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Group Hunts Non-Artists Wrongly Living in SoHo and NoHo Lofts

By Andrea Swalec | April 17, 2012 8:23am
Under Department of Cultural Affairs rules that critics call arbitrary,
Under Department of Cultural Affairs rules that critics call arbitrary, "fine" artists like painters, poets and choreographers are eligible for official certification as artists, but "interpretive" artists including dancers, actors and musicians are ineligible, the agency's application materials say.
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Wikimedia Commons/Beyond My Ken

SOHO — A realtor-led group in SoHo seeking to throw out 1970s-era zoning laws that require SoHo and NoHo lofts to house at least one city-certified artist is planning to go on a hunt this summer to find out if the neighborhood's residents are as creative as they claim to be.

The SoHo/NoHo Action Committee is aiming to raise $25,000 by mid-May to hire a team of surveyors to verify that every residence on file with the city's Department of Cultural Affairs in fact is occupied by an artist, the head of the group said. 

"We'll find out [building] uses that are legal and illegal and how many artists actually live in the neighborhood," SoHo-based real estate lawyer Margaret Baisley, the head of the committee, told DNAinfo.

The group has already raised more than half of the money needed for the survey, she said.

The committee, comprised of about 10 members who claim to represent "hundreds" of supporters, wants the city to eliminate language in the citywide zoning resolution that mandates at least one certified artist must live in every rental or owned loft converted from industrial use in the portion of SoHo and NoHo roughly bordered by Astor Place, the Bowery, Canal Street and West Broadway.

"It's old, archaic and no longer makes any sense," Baisley said.

She denied that the group is trying to eject SoHo and NoHo artists, saying they're only trying to make the rules line up with reality.

"We're not trying to throw artists out. We're just trying to live legally," said Baisley, a real estate attorney who lives in Brooklyn and works within the affected zone.

The committee has tapped an independent surveying team from Baruch College's Steven L. Newman Real Estate Institute to conduct the summerlong survey, armed with the addresses of all city-certified artists turned over to the group by the city under a Freedom of Information Act request, Baisley said.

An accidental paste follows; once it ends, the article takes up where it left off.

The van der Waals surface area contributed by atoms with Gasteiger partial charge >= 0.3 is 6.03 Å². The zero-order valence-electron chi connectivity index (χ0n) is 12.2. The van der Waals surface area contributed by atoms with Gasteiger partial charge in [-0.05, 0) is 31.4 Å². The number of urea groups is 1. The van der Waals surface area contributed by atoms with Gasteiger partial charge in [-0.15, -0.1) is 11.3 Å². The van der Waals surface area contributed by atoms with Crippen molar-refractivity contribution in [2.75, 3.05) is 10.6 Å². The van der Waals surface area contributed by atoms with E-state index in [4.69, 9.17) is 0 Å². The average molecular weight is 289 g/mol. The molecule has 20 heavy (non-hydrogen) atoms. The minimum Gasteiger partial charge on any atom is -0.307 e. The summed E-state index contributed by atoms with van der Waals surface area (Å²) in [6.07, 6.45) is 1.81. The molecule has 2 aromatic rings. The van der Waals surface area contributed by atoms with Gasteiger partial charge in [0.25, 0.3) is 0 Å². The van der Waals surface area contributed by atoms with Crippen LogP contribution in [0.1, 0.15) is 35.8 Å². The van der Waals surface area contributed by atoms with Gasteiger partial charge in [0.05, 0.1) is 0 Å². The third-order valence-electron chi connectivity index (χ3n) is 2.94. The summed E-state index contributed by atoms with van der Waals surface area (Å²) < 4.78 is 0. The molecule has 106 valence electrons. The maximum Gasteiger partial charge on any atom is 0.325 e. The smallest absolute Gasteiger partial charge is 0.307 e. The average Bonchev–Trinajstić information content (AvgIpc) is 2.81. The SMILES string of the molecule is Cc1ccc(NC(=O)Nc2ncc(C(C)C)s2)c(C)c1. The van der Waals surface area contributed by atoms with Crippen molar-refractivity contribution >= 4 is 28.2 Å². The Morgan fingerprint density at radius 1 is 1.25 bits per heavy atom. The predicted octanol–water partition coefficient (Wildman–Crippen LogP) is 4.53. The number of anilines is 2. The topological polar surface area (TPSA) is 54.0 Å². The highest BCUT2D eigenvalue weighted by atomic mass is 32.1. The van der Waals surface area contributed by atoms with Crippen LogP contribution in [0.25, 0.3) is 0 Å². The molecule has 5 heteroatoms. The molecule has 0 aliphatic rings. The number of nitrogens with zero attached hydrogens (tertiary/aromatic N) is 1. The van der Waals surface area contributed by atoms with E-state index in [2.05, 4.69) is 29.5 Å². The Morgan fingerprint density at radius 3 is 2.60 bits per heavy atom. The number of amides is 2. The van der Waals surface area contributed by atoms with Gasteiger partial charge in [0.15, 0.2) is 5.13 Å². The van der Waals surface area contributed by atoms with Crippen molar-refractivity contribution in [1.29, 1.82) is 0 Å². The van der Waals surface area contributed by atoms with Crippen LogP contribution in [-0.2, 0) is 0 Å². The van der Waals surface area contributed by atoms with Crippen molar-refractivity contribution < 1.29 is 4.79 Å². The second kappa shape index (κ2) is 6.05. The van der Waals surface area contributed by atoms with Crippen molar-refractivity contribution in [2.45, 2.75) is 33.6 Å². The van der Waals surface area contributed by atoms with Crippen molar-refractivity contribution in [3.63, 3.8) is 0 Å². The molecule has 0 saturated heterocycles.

DCA said approximately 3,540 artists are city-certified. In 2011, 26 people applied for certification. Seventeen were approved and nine were denied, a spokeswoman said. 

Under DCA rules that critics call arbitrary, the city considers "fine" artists like painters, poets and choreographers eligible for certification, but "interpretive" artists including dancers, actors and musicians are ineligible, according to the agency's application materials.

"Among the reasons DCA has denied certification to applicants include having an address outside of the [relevant] zoning districts and production of work that is exclusively commercial, industrial or work-for-hire and lacks evidence of independent aesthetic, judgment or self-direction," the DCA spokeswoman explained.

Artists living in industrially zoned SoHo lofts in the early 1970s won zoning changes that permitted those lofts to be used as joint living and working quarters, as long as the city determined that at least one occupant was an artist.

Shael Shapiro, a SoHo architect who fought for the artist-in-residence zoning in the 1970s, said the policy no longer corresponds to reality in the pricey, cast iron shopping hot spot. 

"Forty years ago, artists were here saving the neighborhood and asking to be legitimate," he said. "Those conditions no longer exist here, and the policy doesn't make sense anymore." 

Realtors say the outdated law drives away big-spending potential buyers from SoHo because they'd rather go elsewhere than risk being rejected by co-op boards or denied mortgages because they are not certified artists. 

Prudential Douglas Elliman luxury real estate agent Leonard Steinberg, a supporter of Baisley's committee, said he recently had a non-artist client pass on buying a $15 million home in SoHo rather than try to buy illegally. 

The city needs to change with the times, Steinberg said. 

"These rules are government stupidity," he said. "I'd say 80 percent of people who live in SoHo now are not artists, but the government has a problem redefining the neighborhood." 

Real estate broker and certified artist Susan Meisel said the artist-in-residence rules now hurt the very people they were designed to protect. Aging artists sometimes have trouble selling their properties, she said. 

"[The zoning] deters would-be buyers," she said. "People don't want to deal with the restrictions." 

A Department of City Planning spokeswoman said the zoning policies were created to respond to "unique issues" in the area and any modification would require a thorough review. 

"[A] change in the regulations would require careful analysis of existing conditions and trends in the area," the spokeswoman said. 

The methodology of the SoHo/NoHo Action Committee survey and whether workers will go door-to-door to find out if certified artists are illegally renting their properties to non-artists, is currently under discussion, Baisley said.

"I doubt that anyone will answer their door if a surveyor is asking about certified artists, so it will be difficult," she added.